We have a roof over our heads and we’re ready to make biodiesel! Read on to see what the IBP team accomplished this past week in paradise.
We presented our project to Nosara Sostenible – a committee of like minded individuals (business owners, teachers, etc) in the community who are dedicated to making Nosara a model for sustainable development for the rest of Costa Rica. A couple more restaurants are interested in joining the program and Jessica (teacher from the Del Mar Academy) will include our project in her talks to the community about the new recycling center and to include their used cooking grease when collecting/sorting their waste! Tuesday was hectic at the Casa Tucan. Channel 7 News, one of Costa Rica’s national tv channels, filmed their latest story about the thievery issue in Playa Pelada (Nosara) at the Tucan and tons of people from the community came to be interviewed. There was also a major plumbing issue at the hotel so Rigo and Ivan couldn’t help with the construction of the shelter. Ryan and I went to the hardware store and purchased two clear 50 gallon drums (one for ethanol storage, one for biodiesel storage) and a 120 gallon wash tank (the last step in filtering the biodiesel by washing the remaining particulates out of the fuel).
Wednesday was a productive day: we finished the roof; started the ethanol fermentation; collected more grease; received our biochar stove; and made the greywater filtration system.
I made our greywater filtration system, which is fairly easy. This is where the water from the wash tank will be deposited after its been used to filter out the last of the particulates in the biodiesel:
Tyler flew to San Jose to have surgery on his knee Thursday so we watched his house for a few days.
Rigo and Ivan worked on the garden at the Tucan so Ryan and I made a trip to the hardware store to buy copper tubing for the biochar heat transfer system and the bubble coil in the wash tank. I began permanently securing all the pieces of the system into the ground with rebar and cinder blocks (we only had to buy a few more cinder blocks, the rest were old ones we collected from the Tucan and on Tyler’s property). Friday, we finished stabilizing all the parts of the system with rebar and cinder blocks while Ryan continued to work on the pump with the water heater, the methoxide tank, and the WVO tank.
Rigo built a desk and a shelf with all the scrap wood lying around Tyler’s property and what was leftover from the construction of the shelter.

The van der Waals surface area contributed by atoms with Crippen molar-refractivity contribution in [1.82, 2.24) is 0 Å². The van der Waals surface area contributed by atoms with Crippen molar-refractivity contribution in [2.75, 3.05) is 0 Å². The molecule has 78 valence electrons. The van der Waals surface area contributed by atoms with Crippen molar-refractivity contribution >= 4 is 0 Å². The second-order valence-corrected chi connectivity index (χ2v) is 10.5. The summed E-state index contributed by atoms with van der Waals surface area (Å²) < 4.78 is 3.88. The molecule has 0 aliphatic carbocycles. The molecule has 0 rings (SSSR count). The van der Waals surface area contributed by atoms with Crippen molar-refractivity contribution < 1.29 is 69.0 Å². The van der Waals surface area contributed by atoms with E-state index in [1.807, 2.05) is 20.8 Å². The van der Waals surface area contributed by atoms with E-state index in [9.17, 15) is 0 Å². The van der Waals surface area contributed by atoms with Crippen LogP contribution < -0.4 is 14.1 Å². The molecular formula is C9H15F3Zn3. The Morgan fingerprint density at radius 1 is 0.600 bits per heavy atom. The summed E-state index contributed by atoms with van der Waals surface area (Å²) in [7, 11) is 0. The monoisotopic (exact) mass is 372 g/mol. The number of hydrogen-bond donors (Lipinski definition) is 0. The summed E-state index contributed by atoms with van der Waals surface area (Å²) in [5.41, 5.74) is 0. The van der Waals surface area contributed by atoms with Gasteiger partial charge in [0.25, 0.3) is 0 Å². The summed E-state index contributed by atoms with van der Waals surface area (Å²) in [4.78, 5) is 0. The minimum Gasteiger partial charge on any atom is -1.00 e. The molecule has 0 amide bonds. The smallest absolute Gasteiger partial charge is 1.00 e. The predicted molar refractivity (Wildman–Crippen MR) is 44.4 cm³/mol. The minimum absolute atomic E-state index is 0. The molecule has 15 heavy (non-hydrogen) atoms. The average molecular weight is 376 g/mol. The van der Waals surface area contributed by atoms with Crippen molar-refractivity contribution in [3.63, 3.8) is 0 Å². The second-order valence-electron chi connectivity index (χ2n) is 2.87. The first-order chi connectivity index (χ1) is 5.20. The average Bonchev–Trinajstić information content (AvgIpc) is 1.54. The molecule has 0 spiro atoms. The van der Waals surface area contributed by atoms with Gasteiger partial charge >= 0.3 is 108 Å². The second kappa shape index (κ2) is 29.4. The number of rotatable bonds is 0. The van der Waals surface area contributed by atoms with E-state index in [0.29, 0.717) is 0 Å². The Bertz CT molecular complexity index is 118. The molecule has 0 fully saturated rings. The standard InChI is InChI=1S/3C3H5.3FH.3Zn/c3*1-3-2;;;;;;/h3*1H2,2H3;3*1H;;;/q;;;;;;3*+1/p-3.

We dug the trench for the underground copper tube that will transfer heat from the biochar stove to the WVO tank through a coil system. On Saturday, Ryan said he a needed a day to himself without any distractions (construction, hardware store visits, miscellaneous hotel issues) to finish testing and making the first batch of biodiesel the old fashioned way before we start to add the “innovative” parts to the system. Ryan tested the water heater and the pump with a 5 gallon pechinga of WVO and wrote 5, 10, 15…30 gallon marks on the tube that feeds into the water heater tank so we know how much WVO is being mixed with the ethoxide before we start pedaling the greasercycle.
We went to the rodeo that night in Garza (one beach town south of Playa Guiones) to experience the local cowboy culture and have a break from work. Check out Safari Surf’s new blog series “Inside the Peak” for more photos and stories from the past week thanks to our new social media man behind the scenes, Nick.
We woke up to destruction Sunday morning as unprecedented gale-force winds had ripped through Nosara. The Casa Tucan had a few fallen trees and the power was out so I walked down to the beach to see what the offshore winds were doing to the waves.
That afternoon, the wind died down a little bit and two clients that had booked the voluntourism package I created for Safari Surf, called the Sustainable Surfer Package, wanted to see the “Innovative Biodiesel Project” and Ryan and I wanted to make sure it was still there! Megan and Lauren were impressed and Ryan and I were relieved to see that everything was still in tact – it was just covered in branches and leaves thankfully. If our shelter and biodiesel system can withstand the strongest winds to ever hit Nosara, then we are in good shape. However, the news says this wind storm will be here for two more days and we have a lot to get done so hopefully it doesn’t slow us down too much. Ryan’s batch of biodiesel that he started to make Saturday has been pushed back another day due to the harsh winds on Sunday and the Harbor Freight drill pump failing to pump the methoxide into the water heater (even though the pump is supposed to be resistant to chemicals, it seized up so we’ll have to use the red hand pump). Come back next week to see the “Innovative Biodiesel Project” complete! Rigo’s friend who is a welder is helping us put together the greasercycle system. We have 7th graders from the Del Mar Academy coming on Tuesday to learn about the whole process. We will finish enclosing the shelter with a fence and a door and the appropriate safety signs and we are tossing around ideas for the plaque so we’ll have that up this week as well. (People expecting post cards as a “perk” for donating – you should have them in the next week or so!)